Prior analysis focused on the varied ways in which teams worked (Svihla et al., 2009) and how teams navigated impasses—situations where team members, having recognized that there was no known and “right” solution, encountered significant challenges in making progress (Svihla, 2009). We considered how these experiences shaped and were shaped by students’ efforts to develop their identities, some as biomedical engineers, others as future medical students (Svihla, 2010b). We previously identified and transcribed data leading up to and following such impasses. Given that the teams each worked with different clients, the impasses created a comparative frame. For the current study, since the structure of the teams had been established for the prior study, we selected three relevant cases for reanalysis (Flick, 2018); to support comparisons, we specifically selected cases in which the impasses connected to students’ expectations about sensors and the information they ought to provide. We reasoned that this common focus could help us notice variability within a more bounded situation (given the diversity of projects). Two cases did not meet the criterion of focusing on sensors. We omitted one case that met the criterion, because the client required an additional security review for publications involving direct quotations, and because one member of the team spoke very softly, resulting in many gaps in the transcript. We focused on the emergence and navigation of these impasses, as these were moments where framing agency should be displayed, because designers, when faced with a seemingly intractable problem, typically respond by reframing the problem. This sampling strategy proved suitable, since our goal was to compare specific groups that met certain criteria (Flick, 2018, p. 175).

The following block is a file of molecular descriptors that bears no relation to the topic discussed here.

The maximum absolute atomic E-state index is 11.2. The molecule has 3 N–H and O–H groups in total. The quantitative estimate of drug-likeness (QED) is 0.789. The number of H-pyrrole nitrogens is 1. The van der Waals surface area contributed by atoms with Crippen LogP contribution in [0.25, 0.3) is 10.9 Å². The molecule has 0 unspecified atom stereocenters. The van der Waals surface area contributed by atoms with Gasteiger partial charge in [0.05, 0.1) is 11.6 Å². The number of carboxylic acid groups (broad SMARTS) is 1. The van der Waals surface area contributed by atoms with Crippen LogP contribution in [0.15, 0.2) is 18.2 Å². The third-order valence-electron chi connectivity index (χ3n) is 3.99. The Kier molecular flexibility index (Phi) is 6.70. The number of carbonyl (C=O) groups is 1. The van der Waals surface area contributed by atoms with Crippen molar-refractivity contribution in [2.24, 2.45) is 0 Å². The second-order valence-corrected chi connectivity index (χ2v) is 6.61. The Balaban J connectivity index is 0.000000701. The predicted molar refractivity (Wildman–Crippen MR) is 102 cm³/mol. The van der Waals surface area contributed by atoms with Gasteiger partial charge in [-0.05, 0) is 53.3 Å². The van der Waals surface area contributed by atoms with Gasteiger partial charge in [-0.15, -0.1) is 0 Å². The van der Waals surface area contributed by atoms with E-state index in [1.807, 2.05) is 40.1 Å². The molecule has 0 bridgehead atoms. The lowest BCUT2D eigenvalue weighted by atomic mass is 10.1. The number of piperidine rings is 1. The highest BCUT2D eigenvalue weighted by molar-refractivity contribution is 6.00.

We drew on the tools of discourse analysis (Gee, 2014; Wood & Kroger, 2000) to reanalyze prior transcriptions aimed at verbatim accounts of team talk, including filler words and without corrections. As used here, discourse analysis refers both to the study of the connections between utterances as they unfold in sequence and of language-in-use—meaning, “situation-specific or situated meanings of forms used in specific contexts of use” (Gee, 2014, p. 64). To this end, we began our analysis by adapting the agency toolkit (Konopasky & Sheridan, 2016) and paying particular attention to the social significance of talk among members of each team. Konopasky and Sheridan (2016) interviewed adults about their educational decisions, from dropping out of high school to completing a G.E.D. Grounded in that dataset, they used systemic functional linguistics to characterize the manner and degree of autonomy and intentional causation in interviewee accounts. Systemic functional linguistics attends to the grammar in discourse. Gee defines Discourses as “ways of enacting socially significant identities and associated practices in society through language (social languages) and ways of acting, interacting, valuing, knowing, believing, and using things, tools, and technologies at appropriate times and places” (Gee, 2014, pp. 108–109). From this perspective, recognizing who exhibits agency in this context and to what extent “requires that language integrates smoothly with ways of being and doing” (p. 109). Because we sought to characterize and detect a contextualized form of agency, and one that may be shared with others and objects, we employed a sociolinguistic lens (Gee, 2014) in our approach. We detail these decisions and insights below.